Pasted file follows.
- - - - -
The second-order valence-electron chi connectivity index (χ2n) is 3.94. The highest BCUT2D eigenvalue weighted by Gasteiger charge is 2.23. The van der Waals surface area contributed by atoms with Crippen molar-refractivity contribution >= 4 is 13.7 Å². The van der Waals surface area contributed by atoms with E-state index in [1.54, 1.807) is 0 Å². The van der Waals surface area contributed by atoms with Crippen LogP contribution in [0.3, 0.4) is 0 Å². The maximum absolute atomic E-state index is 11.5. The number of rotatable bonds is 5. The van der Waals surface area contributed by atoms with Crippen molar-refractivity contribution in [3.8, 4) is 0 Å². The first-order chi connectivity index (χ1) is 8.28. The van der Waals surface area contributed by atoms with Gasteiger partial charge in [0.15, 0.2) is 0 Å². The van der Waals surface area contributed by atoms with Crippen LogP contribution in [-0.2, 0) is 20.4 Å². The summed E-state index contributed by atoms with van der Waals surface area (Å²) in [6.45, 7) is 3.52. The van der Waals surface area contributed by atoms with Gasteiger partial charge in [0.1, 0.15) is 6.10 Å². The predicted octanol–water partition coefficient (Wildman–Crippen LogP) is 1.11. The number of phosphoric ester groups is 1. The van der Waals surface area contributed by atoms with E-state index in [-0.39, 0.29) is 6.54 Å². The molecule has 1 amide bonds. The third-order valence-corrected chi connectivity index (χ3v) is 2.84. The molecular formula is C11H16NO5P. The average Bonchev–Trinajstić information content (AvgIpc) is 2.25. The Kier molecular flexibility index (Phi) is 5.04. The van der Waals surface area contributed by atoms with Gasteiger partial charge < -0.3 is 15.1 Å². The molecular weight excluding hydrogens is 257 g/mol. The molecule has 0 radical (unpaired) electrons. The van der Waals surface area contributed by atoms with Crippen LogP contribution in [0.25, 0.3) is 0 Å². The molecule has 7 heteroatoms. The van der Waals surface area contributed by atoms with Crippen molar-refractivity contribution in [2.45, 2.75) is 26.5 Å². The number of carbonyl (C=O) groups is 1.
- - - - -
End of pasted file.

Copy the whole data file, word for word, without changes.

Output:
The second-order valence-electron chi connectivity index (χ2n) is 3.94. The highest BCUT2D eigenvalue weighted by Gasteiger charge is 2.23. The van der Waals surface area contributed by atoms with Crippen molar-refractivity contribution >= 4 is 13.7 Å². The van der Waals surface area contributed by atoms with E-state index in [1.54, 1.807) is 0 Å². The van der Waals surface area contributed by atoms with Crippen LogP contribution in [0.3, 0.4) is 0 Å². The maximum absolute atomic E-state index is 11.5. The number of rotatable bonds is 5. The van der Waals surface area contributed by atoms with Crippen molar-refractivity contribution in [3.8, 4) is 0 Å². The first-order chi connectivity index (χ1) is 8.28. The van der Waals surface area contributed by atoms with Gasteiger partial charge in [0.15, 0.2) is 0 Å². The van der Waals surface area contributed by atoms with Crippen LogP contribution in [-0.2, 0) is 20.4 Å². The summed E-state index contributed by atoms with van der Waals surface area (Å²) in [6.45, 7) is 3.52. The van der Waals surface area contributed by atoms with Gasteiger partial charge in [0.1, 0.15) is 6.10 Å². The predicted octanol–water partition coefficient (Wildman–Crippen LogP) is 1.11. The number of phosphoric ester groups is 1. The van der Waals surface area contributed by atoms with E-state index in [-0.39, 0.29) is 6.54 Å². The molecule has 1 amide bonds. The third-order valence-corrected chi connectivity index (χ3v) is 2.84. The molecular formula is C11H16NO5P. The average Bonchev–Trinajstić information content (AvgIpc) is 2.25. The Kier molecular flexibility index (Phi) is 5.04. The van der Waals surface area contributed by atoms with Gasteiger partial charge < -0.3 is 15.1 Å². The molecular weight excluding hydrogens is 257 g/mol. The molecule has 0 radical (unpaired) electrons. The van der Waals surface area contributed by atoms with Crippen LogP contribution in [0.25, 0.3) is 0 Å². The molecule has 7 heteroatoms. The van der Waals surface area contributed by atoms with Crippen molar-refractivity contribution in [2.45, 2.75) is 26.5 Å². The number of carbonyl (C=O) groups is 1.